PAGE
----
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If you are filing an insurance claim, make sure it’s for real

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These days, it seems that any accident warrants a lawsuit. But, because many of us our taught to sue rather than take responsibility for our own actions, fraudulent claims are at an all time high. Insurance fraud happens all the time and it happens in every state. That means that individuals of all races, incomes and age brackets are being taken advantage of because insurance fraud costs everyone close to $80 billion a year.

Insurance fraud has existed ever since the insurance industry was established. Types of insurance fraud are diver and ranges from severe to slight exaggeration to calculatingly staging accidents or damage. Insurance premiums are higher as a direct result of these types of crimes and continue to skyrocket.

According to Alfred Manes, a former Professor of Insurance and Economic Research at Indiana University, the single motive in insurance fraud is financial gain. Insurance companies are predisposed to fraud because of the propensity to sue and because false insurance claims can easily be made to look like ordinary claims.

There are two classifications of insurance fraud. These are hard fraud and soft fraud. Hard fraud generally occurs when someone deliberately plans or invents a loss of some kind, such as a collision, auto theft, fire or personal injury. Soft fraud, which is much more common, is considered to be an opportunistic fraud. This type of fraud means that certain policyholders will exaggerate legitimate claims. For example, if someone is involved in a collision he or she might claim more damage than was really done to his or her car if insured.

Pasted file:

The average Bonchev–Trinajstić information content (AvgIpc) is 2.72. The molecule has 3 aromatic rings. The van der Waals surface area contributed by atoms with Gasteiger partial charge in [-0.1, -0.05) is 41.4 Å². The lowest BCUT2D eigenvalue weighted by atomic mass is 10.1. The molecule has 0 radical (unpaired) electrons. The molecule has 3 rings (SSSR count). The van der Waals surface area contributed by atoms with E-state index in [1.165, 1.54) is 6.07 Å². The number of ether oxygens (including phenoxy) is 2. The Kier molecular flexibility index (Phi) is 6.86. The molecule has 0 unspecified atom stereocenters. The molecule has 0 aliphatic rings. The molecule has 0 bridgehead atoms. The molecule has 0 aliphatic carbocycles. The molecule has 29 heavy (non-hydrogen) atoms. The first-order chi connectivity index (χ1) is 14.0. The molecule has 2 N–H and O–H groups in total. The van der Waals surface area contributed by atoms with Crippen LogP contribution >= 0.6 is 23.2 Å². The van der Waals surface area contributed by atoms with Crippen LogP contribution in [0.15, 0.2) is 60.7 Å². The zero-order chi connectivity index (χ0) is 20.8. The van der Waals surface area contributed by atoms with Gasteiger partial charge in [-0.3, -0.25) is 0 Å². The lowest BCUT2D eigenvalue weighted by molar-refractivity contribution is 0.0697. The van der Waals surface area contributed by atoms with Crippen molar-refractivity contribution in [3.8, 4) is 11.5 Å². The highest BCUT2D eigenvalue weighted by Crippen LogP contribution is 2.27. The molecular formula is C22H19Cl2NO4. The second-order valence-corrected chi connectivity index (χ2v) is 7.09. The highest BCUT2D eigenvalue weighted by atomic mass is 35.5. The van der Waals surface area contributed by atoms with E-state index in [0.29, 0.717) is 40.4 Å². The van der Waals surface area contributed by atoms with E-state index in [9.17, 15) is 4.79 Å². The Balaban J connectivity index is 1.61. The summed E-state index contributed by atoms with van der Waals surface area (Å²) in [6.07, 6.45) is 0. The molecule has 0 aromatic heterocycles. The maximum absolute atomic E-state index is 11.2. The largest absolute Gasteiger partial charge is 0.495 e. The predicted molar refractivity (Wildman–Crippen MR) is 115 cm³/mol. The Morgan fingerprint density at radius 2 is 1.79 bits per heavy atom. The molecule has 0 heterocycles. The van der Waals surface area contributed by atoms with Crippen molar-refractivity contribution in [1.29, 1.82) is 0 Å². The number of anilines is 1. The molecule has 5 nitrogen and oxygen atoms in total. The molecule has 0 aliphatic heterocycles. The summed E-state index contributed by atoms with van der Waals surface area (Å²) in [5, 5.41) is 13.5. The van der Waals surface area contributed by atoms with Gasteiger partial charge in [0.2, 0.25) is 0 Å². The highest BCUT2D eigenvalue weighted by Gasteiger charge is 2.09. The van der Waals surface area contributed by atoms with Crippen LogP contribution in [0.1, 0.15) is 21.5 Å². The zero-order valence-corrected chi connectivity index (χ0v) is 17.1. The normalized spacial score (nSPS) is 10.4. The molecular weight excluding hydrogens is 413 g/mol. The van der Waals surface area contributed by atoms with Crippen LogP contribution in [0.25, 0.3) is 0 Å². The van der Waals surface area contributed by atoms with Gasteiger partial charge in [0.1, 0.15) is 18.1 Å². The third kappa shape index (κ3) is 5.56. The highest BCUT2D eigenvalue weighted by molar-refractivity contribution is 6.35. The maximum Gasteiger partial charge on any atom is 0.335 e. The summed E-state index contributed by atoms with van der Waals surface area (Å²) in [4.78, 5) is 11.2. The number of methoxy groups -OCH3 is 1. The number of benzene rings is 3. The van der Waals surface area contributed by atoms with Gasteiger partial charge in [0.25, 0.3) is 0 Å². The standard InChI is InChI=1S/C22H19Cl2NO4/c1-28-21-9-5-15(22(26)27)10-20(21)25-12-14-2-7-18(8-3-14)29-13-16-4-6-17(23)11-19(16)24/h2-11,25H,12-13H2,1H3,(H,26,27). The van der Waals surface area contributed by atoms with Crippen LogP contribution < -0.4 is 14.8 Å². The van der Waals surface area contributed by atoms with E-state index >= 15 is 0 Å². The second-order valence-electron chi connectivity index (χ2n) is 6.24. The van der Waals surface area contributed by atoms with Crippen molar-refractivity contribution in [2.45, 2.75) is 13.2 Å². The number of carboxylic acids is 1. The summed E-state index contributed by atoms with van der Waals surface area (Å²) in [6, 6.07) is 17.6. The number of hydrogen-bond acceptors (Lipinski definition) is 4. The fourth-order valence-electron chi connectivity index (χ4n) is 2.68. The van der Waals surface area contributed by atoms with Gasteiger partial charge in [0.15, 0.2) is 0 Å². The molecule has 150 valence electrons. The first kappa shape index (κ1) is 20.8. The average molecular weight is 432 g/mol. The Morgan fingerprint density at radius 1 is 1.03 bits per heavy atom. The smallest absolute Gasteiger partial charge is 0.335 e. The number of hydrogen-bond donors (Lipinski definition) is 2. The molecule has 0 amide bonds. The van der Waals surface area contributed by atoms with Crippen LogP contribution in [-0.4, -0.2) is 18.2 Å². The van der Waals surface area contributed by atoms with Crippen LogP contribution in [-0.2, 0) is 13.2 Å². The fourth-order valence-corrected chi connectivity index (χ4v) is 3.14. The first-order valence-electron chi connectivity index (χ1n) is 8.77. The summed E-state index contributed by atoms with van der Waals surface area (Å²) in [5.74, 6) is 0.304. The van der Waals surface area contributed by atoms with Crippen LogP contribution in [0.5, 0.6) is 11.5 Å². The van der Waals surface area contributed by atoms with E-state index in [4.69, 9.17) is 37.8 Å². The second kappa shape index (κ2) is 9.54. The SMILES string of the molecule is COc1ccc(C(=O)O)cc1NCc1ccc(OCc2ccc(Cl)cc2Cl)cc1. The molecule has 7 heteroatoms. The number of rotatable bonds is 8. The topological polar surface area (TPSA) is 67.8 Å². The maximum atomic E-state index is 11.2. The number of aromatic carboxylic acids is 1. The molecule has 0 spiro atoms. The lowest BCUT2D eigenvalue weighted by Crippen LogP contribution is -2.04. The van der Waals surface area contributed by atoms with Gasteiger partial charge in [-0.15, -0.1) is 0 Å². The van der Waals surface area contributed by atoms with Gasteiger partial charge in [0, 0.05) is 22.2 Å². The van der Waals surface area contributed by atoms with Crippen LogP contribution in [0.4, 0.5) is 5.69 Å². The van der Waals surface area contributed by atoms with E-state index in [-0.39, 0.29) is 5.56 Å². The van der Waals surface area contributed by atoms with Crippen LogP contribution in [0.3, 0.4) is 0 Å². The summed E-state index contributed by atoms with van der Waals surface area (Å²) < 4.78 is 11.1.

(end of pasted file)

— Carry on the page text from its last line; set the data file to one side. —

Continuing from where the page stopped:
Healthcare insurance, auto insurance and property insurance are the most taken advantage of. National and local governments, especially in the last half of the 20th century, have recognized insurance fraud as a serious crime. Law enforcement officials have made significant efforts to punish and prevent this type of practice. Insurance Fraud is specifically classified as a crime in 48 out of 50 states. There are 19 states that require mandatory insurer fraud plans and 41 states have fraud bureaus. Section 1347 of Title 18 of the United States Code states that anyone attempting to or carries out a fraudulent claim in an attempt to take advantage of a healthcare benefit program will be fined under or imprisoned for 10 years. In some cases, both may occur. If the fraudulent claim results in bodily injury, the individual may be imprisoned for up to 20 years. If the fraudulent claim results in death, the individual may be imprisoned for life.

For example, when Timothy Nicholls set his Colorado Springs home on fire to steal insurance money so he could escape a mounting debt, three children were perished. He owned a motorcycle gang some money and his business was struggling.. He is now serving life in prison.

Insurance Fraud is a serious criminal offense and should not be taken lightly. As with any other crime, you will be prosecuted and held responsible for your actions in a court of law.

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